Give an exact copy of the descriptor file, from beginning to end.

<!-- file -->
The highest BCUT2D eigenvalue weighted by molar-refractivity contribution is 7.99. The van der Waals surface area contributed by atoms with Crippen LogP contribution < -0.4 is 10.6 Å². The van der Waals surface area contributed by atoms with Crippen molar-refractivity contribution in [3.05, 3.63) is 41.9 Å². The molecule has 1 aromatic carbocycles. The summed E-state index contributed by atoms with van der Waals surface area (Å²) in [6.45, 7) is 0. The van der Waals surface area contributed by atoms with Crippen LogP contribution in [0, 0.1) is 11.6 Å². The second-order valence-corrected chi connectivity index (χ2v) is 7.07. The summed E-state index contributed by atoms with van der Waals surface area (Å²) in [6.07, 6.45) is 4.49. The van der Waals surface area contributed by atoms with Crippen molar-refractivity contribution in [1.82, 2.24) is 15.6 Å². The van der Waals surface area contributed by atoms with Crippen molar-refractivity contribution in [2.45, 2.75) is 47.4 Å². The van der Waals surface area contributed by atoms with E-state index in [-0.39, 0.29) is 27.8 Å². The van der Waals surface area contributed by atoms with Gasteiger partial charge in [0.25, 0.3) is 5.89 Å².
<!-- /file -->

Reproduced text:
The highest BCUT2D eigenvalue weighted by molar-refractivity contribution is 7.99. The van der Waals surface area contributed by atoms with Crippen LogP contribution < -0.4 is 10.6 Å². The van der Waals surface area contributed by atoms with Crippen molar-refractivity contribution in [3.05, 3.63) is 41.9 Å². The molecule has 1 aromatic carbocycles. The summed E-state index contributed by atoms with van der Waals surface area (Å²) in [6.45, 7) is 0. The van der Waals surface area contributed by atoms with Crippen LogP contribution in [0, 0.1) is 11.6 Å². The second-order valence-corrected chi connectivity index (χ2v) is 7.07. The summed E-state index contributed by atoms with van der Waals surface area (Å²) in [6.07, 6.45) is 4.49. The van der Waals surface area contributed by atoms with Crippen molar-refractivity contribution in [1.82, 2.24) is 15.6 Å². The van der Waals surface area contributed by atoms with Crippen molar-refractivity contribution in [2.45, 2.75) is 47.4 Å². The van der Waals surface area contributed by atoms with E-state index in [-0.39, 0.29) is 27.8 Å². The van der Waals surface area contributed by atoms with Gasteiger partial charge in [0.25, 0.3) is 5.89 Å².